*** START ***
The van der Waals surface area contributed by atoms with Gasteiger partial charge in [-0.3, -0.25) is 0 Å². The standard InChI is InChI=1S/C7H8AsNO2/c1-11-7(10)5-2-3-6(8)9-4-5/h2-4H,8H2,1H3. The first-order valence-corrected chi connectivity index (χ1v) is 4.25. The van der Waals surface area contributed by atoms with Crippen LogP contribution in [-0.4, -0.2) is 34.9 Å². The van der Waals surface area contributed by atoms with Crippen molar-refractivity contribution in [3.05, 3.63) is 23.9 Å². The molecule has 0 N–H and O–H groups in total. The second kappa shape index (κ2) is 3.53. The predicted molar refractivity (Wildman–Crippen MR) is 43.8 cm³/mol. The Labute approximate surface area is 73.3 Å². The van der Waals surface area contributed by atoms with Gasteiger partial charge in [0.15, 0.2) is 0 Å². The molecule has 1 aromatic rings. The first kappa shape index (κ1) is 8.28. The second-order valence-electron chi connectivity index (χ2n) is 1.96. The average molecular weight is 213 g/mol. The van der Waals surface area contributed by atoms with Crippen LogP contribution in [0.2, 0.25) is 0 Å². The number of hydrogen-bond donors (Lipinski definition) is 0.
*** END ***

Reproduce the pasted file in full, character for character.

The van der Waals surface area contributed by atoms with Gasteiger partial charge in [-0.3, -0.25) is 0 Å². The standard InChI is InChI=1S/C7H8AsNO2/c1-11-7(10)5-2-3-6(8)9-4-5/h2-4H,8H2,1H3. The first-order valence-corrected chi connectivity index (χ1v) is 4.25. The van der Waals surface area contributed by atoms with Crippen LogP contribution in [-0.4, -0.2) is 34.9 Å². The van der Waals surface area contributed by atoms with Crippen molar-refractivity contribution in [3.05, 3.63) is 23.9 Å². The molecule has 0 N–H and O–H groups in total. The second kappa shape index (κ2) is 3.53. The predicted molar refractivity (Wildman–Crippen MR) is 43.8 cm³/mol. The Labute approximate surface area is 73.3 Å². The van der Waals surface area contributed by atoms with Gasteiger partial charge in [0.15, 0.2) is 0 Å². The molecule has 1 aromatic rings. The first kappa shape index (κ1) is 8.28. The second-order valence-electron chi connectivity index (χ2n) is 1.96. The average molecular weight is 213 g/mol. The van der Waals surface area contributed by atoms with Crippen LogP contribution in [0.2, 0.25) is 0 Å². The number of hydrogen-bond donors (Lipinski definition) is 0.